I have been dinged on a few reviews (and not a few times by my own daughter in her private critiques) that I “need more romance” or that I “didn’t follow through on some of the romantic sub-plots I set up”. In this installment of Inside David’s Mind, I want to let you know my perspective on romance and how I deal with it, so that hopefully readers with enough patience will be satisfied in the end as the direction I have chosen to take in my writing regarding romantic elements.
The question of the right amount of romance in works of Speculative Fiction is a debate that is likely to never be settled. Much of the early Speculative Fiction was written in the 1940’s-1950’s, and quite a bit was targeted at youth, so the amount of romantic material in many Golden Age Science Fiction stories was sparse. Fantasy tended to be the “dark horse” of early Speculative Fiction, and aside from predominantly Christian authors like J.R.R. Tolkien and C.S. Lewis, much early fantasy pushed the barriers to a greater degree. Of course the non-adolescent-targeted early Sci-Fi also brought up sex in new areas not previously considered, such as Asimov’s obsession with robots created for sexual purposes.
Sadly, as time has progressed, just as in television and cinema, the “line” that should not be crossed continued to be redrawn further and further from any sort of moral center. To be honest, today, I am not sure in the realm of secular Speculative Fiction a line even exists anymore. Sadly I have picked up a few recent Fantasy and Sci-Fi series that seem to be little more than thinly veiled literary smutfests, with the author taking ample opportunities to delve into language and sexual content not in any way germane to the story. This is sad because some of these authors are extremely talented in character development, worldbuilding, and writing. They just have chosen to use those talents to go for the low-hanging-fruit of general appeal via sex and foul language rather than the skill and artistry in storytelling that earmarked so many of the Golden Age masters of the genre.
Now let me state for the record, I am not a prude. I am not one who must lock myself in an ivory tower in order to demonstrate the sincerity of my faith. I have no illusions that sex is a reality in the world, and that more often than not, it is not enjoyed within the bounds of a godly marriage as the Creator of this great gift intended it should be. So while I have determined to keep my writing at least at a PG-13 level (with a possible dalliance in some works into NC-17 perhaps), I also recognize that lost people act like lost people, so novels which depict those not in a right relationship with Christ should be written realistically. The Bible clearly depicts adultery, fornication, murder, incest, rape, swearing, and a host of other sinful behaviors, and not always perpetrated by unbelievers! So I think it is a bit self-righteous and falsely-pious to hold Christian fiction to a higher standard than the Bible itself adheres to.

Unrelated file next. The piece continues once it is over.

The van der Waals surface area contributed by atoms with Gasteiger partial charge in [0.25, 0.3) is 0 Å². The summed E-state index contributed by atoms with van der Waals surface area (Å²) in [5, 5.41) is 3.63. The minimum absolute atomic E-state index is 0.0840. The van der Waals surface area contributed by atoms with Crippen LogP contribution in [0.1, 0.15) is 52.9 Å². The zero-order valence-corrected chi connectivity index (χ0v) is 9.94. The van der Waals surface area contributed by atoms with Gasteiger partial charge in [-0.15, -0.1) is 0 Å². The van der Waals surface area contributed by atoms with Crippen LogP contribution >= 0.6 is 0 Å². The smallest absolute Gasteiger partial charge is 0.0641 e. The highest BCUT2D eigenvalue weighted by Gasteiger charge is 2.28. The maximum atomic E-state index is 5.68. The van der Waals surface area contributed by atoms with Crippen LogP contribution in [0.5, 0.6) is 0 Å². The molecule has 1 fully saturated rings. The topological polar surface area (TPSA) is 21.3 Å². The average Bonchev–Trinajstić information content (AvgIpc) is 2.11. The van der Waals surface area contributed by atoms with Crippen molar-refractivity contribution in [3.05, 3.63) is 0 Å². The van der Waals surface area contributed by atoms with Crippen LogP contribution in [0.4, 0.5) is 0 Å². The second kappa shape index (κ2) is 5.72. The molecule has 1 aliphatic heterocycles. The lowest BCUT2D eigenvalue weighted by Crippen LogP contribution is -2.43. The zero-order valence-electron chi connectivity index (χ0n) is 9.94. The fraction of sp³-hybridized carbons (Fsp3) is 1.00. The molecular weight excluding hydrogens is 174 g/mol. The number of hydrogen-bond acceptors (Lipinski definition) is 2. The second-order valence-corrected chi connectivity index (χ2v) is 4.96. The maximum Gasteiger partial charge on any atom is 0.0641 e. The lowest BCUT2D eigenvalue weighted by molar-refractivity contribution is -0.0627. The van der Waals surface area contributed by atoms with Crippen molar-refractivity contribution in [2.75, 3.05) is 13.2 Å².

Jesus commanded us to be “in the world, but not of the world” and he frequently hung out in the homes of sinners, the presence of prostitutes, and ate with the lowest scum of the first century Jewish world: tax collectors! But he chose to walk into the darkness because that was exactly where His light was needed the most. I think Christian writers can follow the example of the Bible and “describe” sinful behavior as occurring without “glorifying” that behavior. It is possible to have sexual scenes in a Christian novel without the writer needing to delve into graphic descriptions bordering on literary pornography. We need to write realistically, and we need to not be afraid to take on those darker elements, but we also need to always set them in contrast with a positive element, and use those situations as opportunities for our Christian-voice characters to speak truth into their lives, not as preachy sermons, but as loving friends that truly care about the welfare of those caught up in self-destructive behavior.